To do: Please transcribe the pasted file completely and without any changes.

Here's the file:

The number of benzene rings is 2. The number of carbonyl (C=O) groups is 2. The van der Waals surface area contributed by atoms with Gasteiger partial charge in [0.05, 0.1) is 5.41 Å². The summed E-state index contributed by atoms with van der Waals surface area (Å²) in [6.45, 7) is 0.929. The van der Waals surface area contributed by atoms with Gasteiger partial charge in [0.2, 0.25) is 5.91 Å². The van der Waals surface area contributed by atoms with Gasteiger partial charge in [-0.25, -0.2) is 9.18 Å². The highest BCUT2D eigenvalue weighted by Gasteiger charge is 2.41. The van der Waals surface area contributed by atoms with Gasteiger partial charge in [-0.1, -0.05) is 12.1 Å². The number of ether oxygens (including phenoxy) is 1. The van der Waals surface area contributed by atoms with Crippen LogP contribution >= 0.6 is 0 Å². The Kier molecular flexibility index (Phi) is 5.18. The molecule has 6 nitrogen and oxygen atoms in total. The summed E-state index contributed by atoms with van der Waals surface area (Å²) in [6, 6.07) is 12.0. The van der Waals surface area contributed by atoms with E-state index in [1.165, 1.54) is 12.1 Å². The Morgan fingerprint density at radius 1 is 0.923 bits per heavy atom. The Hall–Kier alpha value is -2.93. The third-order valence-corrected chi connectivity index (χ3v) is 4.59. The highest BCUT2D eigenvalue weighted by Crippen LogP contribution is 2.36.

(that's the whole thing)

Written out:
The number of benzene rings is 2. The number of carbonyl (C=O) groups is 2. The van der Waals surface area contributed by atoms with Gasteiger partial charge in [0.05, 0.1) is 5.41 Å². The summed E-state index contributed by atoms with van der Waals surface area (Å²) in [6.45, 7) is 0.929. The van der Waals surface area contributed by atoms with Gasteiger partial charge in [0.2, 0.25) is 5.91 Å². The van der Waals surface area contributed by atoms with Gasteiger partial charge in [-0.25, -0.2) is 9.18 Å². The highest BCUT2D eigenvalue weighted by Gasteiger charge is 2.41. The van der Waals surface area contributed by atoms with Gasteiger partial charge in [-0.1, -0.05) is 12.1 Å². The number of ether oxygens (including phenoxy) is 1. The van der Waals surface area contributed by atoms with Crippen LogP contribution >= 0.6 is 0 Å². The Kier molecular flexibility index (Phi) is 5.18. The molecule has 6 nitrogen and oxygen atoms in total. The summed E-state index contributed by atoms with van der Waals surface area (Å²) in [6, 6.07) is 12.0. The van der Waals surface area contributed by atoms with E-state index in [1.165, 1.54) is 12.1 Å². The Morgan fingerprint density at radius 1 is 0.923 bits per heavy atom. The Hall–Kier alpha value is -2.93. The third-order valence-corrected chi connectivity index (χ3v) is 4.59. The highest BCUT2D eigenvalue weighted by Crippen LogP contribution is 2.36.